Vegetables: Fun Facts

Source: The USDA Vegetable Laboratory
  • Bell peppers are usually sold green, but they can also be red, purple or yellow.
  • Tomatoes are very high in the carotenoid Lycopene; eating foods with carotenoids can lower your risk of cancer.
  • Other vegetables high in carotenoids are carrots, spinach, sweet potatoes, and collard greens.
  • Most of the nutrients in a potato reside just below the skin layer.
  • A horn worm can eat an entire tomato plant by itself in one day!
  • In the United States, more tomatoes are consumed than any other single fruit or vegetable!
  • California produces almost all of the broccoli sold in the United States.
  • White potatoes were first cultivated by local Indians in the Andes Mountains of South America.
  • Yams and sweet potatoes are not the same thing!
  • A baked potato (with skin) is a good source of dietary fiber (4 grams).
  • Actually a fruit, it took a ruling by the Supreme Court in 1893 to make the tomato a vegetable.
  • Potatoes first appeared in Europe in 1586; they made it to North America in 1719.
  • The potato disease “Late Blight” was the principal cause of the Irish Potato Famine, which killed a half million people.
  • It is recommended that you eat five servings of fruit or vegetables a day. A serving equals one-half cup.

More about these favorites:

The Potato

(Solanum tuberosum)

The potato has been an essential part of the world's diet for centuries. Originally cultivated in South America's Andean Mountains, potatoes found their way to Europe during the 16th century. By the end of 17th century the potato had become an important crop in Ireland. Today potatoes are grown in over 100 countries and in all 50 of the United States. According to the USDA, the average American eats 140 pounds of potatoes each year, including over 50 pounds of French fries!

Nutritional Information for a Medium-Sized Potato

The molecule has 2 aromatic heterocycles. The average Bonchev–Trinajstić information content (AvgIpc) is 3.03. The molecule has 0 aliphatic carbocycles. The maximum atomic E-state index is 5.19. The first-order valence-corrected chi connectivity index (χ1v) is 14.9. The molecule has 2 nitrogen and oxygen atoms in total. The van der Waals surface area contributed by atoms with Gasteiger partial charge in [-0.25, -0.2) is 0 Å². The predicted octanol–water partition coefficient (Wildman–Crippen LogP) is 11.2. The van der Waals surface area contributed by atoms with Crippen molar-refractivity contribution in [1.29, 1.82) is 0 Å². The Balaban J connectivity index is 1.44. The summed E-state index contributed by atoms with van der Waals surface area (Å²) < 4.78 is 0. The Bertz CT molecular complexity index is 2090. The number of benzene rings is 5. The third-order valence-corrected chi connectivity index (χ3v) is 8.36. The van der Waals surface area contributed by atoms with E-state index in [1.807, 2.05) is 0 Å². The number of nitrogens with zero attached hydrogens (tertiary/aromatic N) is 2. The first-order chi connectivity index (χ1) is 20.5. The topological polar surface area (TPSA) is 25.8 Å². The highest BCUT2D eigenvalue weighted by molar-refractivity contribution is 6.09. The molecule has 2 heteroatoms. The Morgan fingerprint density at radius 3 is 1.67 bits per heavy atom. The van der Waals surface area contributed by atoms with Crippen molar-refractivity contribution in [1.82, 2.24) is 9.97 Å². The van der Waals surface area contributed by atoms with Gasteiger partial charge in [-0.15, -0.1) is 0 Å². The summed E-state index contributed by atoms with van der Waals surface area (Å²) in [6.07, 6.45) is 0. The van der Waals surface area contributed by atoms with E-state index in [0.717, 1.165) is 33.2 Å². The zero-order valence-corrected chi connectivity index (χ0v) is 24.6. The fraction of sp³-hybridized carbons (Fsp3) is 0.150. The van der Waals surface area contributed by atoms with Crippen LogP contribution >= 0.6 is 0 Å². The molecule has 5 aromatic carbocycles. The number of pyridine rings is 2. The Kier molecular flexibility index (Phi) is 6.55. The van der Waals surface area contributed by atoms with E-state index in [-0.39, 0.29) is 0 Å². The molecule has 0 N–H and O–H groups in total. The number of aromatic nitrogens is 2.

Calories110
Protein3 grams
Carbohydrate23 grams
Fat0 grams
Dietary fiber2710 milligrams
Sodium10 milligrams
Potassium750 milligrams

Potato Facts

  • Thomas Jefferson is given credit for introducing French fries to America.
  • Germans eat twice as many potatoes as Americans.
  • 35 % of an adult's daily requirement of vitamin C can be found in a medium-sized potato.
  • Mr. Potato Head was introduced by the Hasbro company in 1952.
  • Potatoes do not have to be stored in a refrigerator, but they should be kept dark and dry.
  • Potatoes are only 20% solids…and 80% water.

The Tomato

(Lycopersicon esculentum)

Originally cultivated by the Aztecs and Incas as early as 700 A.D., the tomato is native to the Americas. Europeans were first made aware of the tomato when explorers brought back seed from Mexico and Central America in the 16th century. Tomatoes quickly became popular in the Mediterranean countries but received resistance as they spread north. The British in particular considered the fruit to be beautiful but poisonous. This fear was shared in the American colonies and it was years before the tomato gained widespread acceptance. By the middle of the 19th century, tomatoes were in use across America. Today the tomato is generally considered to be the favorite vegetable of the American public.

Nutritional Information

(average-sized tomato, 5 oz.)

Calories35
Protein1 gram
Carbohydrate6 grams
Fat1 gram
Dietary fiber1 gram
Sodium15 milligrams
Potassium360 milligrams

Tomato Facts

  • The tomato is in the same family as the potato, pepper, eggplant, and petunia.
  • There are thousands of different tomato varieties.
  • The French used to refer to the tomato as the “apple of love.”
  • Scientists at Cornell University have identified two cancer-fighting substances in the tomato: P-courmaric and chlorogenic acids.
  • Tomatoes are a good source of vitamins A and C.
  • A versatile vegetable for cooking, tomatoes can be prepared stuffed, baked, boiled, stewed, pickled, and fried, and are the base for many sauces.
  • Florida is the number one producer of fresh market tomatoes.

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